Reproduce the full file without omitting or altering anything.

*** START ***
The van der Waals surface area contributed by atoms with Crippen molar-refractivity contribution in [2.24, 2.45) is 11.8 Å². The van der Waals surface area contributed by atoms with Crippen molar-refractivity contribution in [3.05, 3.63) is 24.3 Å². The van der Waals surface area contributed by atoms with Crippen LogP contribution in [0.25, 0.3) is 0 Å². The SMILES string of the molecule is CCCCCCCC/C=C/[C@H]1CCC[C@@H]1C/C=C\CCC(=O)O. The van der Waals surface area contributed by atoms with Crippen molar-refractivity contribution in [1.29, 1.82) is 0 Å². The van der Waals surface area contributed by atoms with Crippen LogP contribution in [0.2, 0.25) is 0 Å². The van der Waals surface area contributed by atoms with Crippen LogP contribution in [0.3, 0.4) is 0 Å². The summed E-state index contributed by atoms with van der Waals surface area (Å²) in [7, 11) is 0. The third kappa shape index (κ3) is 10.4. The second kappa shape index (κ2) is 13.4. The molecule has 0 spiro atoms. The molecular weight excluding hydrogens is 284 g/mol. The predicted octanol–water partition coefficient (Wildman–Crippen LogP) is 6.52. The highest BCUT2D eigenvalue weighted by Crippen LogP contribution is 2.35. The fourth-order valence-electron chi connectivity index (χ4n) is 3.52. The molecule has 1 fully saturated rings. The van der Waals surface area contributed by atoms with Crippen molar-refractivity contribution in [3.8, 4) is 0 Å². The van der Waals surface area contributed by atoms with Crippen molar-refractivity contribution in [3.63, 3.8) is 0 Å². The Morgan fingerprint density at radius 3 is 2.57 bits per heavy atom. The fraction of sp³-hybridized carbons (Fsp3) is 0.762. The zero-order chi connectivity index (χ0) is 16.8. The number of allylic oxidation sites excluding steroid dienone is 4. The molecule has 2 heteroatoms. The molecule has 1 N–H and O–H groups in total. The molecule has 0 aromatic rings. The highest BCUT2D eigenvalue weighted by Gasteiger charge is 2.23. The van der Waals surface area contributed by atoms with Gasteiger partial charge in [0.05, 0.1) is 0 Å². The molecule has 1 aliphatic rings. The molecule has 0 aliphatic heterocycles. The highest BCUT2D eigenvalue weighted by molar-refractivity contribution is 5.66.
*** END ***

The van der Waals surface area contributed by atoms with Crippen molar-refractivity contribution in [2.24, 2.45) is 11.8 Å². The van der Waals surface area contributed by atoms with Crippen molar-refractivity contribution in [3.05, 3.63) is 24.3 Å². The van der Waals surface area contributed by atoms with Crippen LogP contribution in [0.25, 0.3) is 0 Å². The SMILES string of the molecule is CCCCCCCC/C=C/[C@H]1CCC[C@@H]1C/C=C\CCC(=O)O. The van der Waals surface area contributed by atoms with Crippen molar-refractivity contribution in [1.29, 1.82) is 0 Å². The van der Waals surface area contributed by atoms with Crippen LogP contribution in [0.2, 0.25) is 0 Å². The van der Waals surface area contributed by atoms with Crippen LogP contribution in [0.3, 0.4) is 0 Å². The summed E-state index contributed by atoms with van der Waals surface area (Å²) in [7, 11) is 0. The third kappa shape index (κ3) is 10.4. The second kappa shape index (κ2) is 13.4. The molecule has 0 spiro atoms. The molecular weight excluding hydrogens is 284 g/mol. The predicted octanol–water partition coefficient (Wildman–Crippen LogP) is 6.52. The highest BCUT2D eigenvalue weighted by Crippen LogP contribution is 2.35. The fourth-order valence-electron chi connectivity index (χ4n) is 3.52. The molecule has 1 fully saturated rings. The van der Waals surface area contributed by atoms with Crippen molar-refractivity contribution in [3.8, 4) is 0 Å². The van der Waals surface area contributed by atoms with Crippen molar-refractivity contribution in [3.63, 3.8) is 0 Å². The Morgan fingerprint density at radius 3 is 2.57 bits per heavy atom. The fraction of sp³-hybridized carbons (Fsp3) is 0.762. The zero-order chi connectivity index (χ0) is 16.8. The number of allylic oxidation sites excluding steroid dienone is 4. The molecule has 2 heteroatoms. The molecule has 1 N–H and O–H groups in total. The molecule has 0 aromatic rings. The highest BCUT2D eigenvalue weighted by Gasteiger charge is 2.23. The van der Waals surface area contributed by atoms with Gasteiger partial charge in [0.05, 0.1) is 0 Å². The molecule has 1 aliphatic rings. The molecule has 0 aliphatic heterocycles. The highest BCUT2D eigenvalue weighted by molar-refractivity contribution is 5.66.